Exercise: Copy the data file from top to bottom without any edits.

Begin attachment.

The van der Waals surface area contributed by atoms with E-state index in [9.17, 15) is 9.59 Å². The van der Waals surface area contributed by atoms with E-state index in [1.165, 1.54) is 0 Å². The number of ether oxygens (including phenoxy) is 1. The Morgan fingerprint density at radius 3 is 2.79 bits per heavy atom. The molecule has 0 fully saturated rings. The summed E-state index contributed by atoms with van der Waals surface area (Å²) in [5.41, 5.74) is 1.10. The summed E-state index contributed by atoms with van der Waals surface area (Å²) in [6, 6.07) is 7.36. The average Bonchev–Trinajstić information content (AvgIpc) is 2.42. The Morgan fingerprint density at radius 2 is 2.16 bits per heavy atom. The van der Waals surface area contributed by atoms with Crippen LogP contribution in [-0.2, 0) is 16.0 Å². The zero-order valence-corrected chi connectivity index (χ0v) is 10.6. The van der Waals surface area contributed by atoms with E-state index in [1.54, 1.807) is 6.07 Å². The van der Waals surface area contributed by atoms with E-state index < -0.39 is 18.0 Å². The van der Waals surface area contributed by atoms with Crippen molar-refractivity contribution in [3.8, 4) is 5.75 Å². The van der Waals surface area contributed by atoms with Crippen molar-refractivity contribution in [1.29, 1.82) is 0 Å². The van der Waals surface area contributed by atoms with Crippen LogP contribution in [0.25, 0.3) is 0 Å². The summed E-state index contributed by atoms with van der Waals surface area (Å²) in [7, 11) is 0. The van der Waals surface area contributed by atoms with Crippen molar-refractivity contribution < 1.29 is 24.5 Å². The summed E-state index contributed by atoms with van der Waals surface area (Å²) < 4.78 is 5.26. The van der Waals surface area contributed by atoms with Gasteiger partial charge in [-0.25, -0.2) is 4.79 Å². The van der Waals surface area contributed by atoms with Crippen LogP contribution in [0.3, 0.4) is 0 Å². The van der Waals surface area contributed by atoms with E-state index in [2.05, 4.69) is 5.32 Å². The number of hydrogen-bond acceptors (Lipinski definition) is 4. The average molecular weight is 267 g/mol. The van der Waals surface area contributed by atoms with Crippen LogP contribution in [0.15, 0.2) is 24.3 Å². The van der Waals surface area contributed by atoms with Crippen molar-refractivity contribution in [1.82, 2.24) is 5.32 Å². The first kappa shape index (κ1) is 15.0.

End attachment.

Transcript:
The van der Waals surface area contributed by atoms with E-state index in [9.17, 15) is 9.59 Å². The van der Waals surface area contributed by atoms with E-state index in [1.165, 1.54) is 0 Å². The number of ether oxygens (including phenoxy) is 1. The Morgan fingerprint density at radius 3 is 2.79 bits per heavy atom. The molecule has 0 fully saturated rings. The summed E-state index contributed by atoms with van der Waals surface area (Å²) in [5.41, 5.74) is 1.10. The summed E-state index contributed by atoms with van der Waals surface area (Å²) in [6, 6.07) is 7.36. The average Bonchev–Trinajstić information content (AvgIpc) is 2.42. The Morgan fingerprint density at radius 2 is 2.16 bits per heavy atom. The van der Waals surface area contributed by atoms with Crippen LogP contribution in [-0.2, 0) is 16.0 Å². The zero-order valence-corrected chi connectivity index (χ0v) is 10.6. The van der Waals surface area contributed by atoms with E-state index in [1.54, 1.807) is 6.07 Å². The van der Waals surface area contributed by atoms with E-state index < -0.39 is 18.0 Å². The van der Waals surface area contributed by atoms with Crippen molar-refractivity contribution in [3.8, 4) is 5.75 Å². The van der Waals surface area contributed by atoms with Crippen molar-refractivity contribution in [1.29, 1.82) is 0 Å². The van der Waals surface area contributed by atoms with Crippen LogP contribution in [0.25, 0.3) is 0 Å². The summed E-state index contributed by atoms with van der Waals surface area (Å²) in [7, 11) is 0. The van der Waals surface area contributed by atoms with Crippen molar-refractivity contribution < 1.29 is 24.5 Å². The summed E-state index contributed by atoms with van der Waals surface area (Å²) < 4.78 is 5.26. The van der Waals surface area contributed by atoms with Gasteiger partial charge in [-0.25, -0.2) is 4.79 Å². The van der Waals surface area contributed by atoms with Crippen LogP contribution in [0.3, 0.4) is 0 Å². The van der Waals surface area contributed by atoms with E-state index in [2.05, 4.69) is 5.32 Å². The number of hydrogen-bond acceptors (Lipinski definition) is 4. The average molecular weight is 267 g/mol. The van der Waals surface area contributed by atoms with Crippen LogP contribution in [0.15, 0.2) is 24.3 Å². The van der Waals surface area contributed by atoms with Crippen molar-refractivity contribution in [1.82, 2.24) is 5.32 Å². The first kappa shape index (κ1) is 15.0.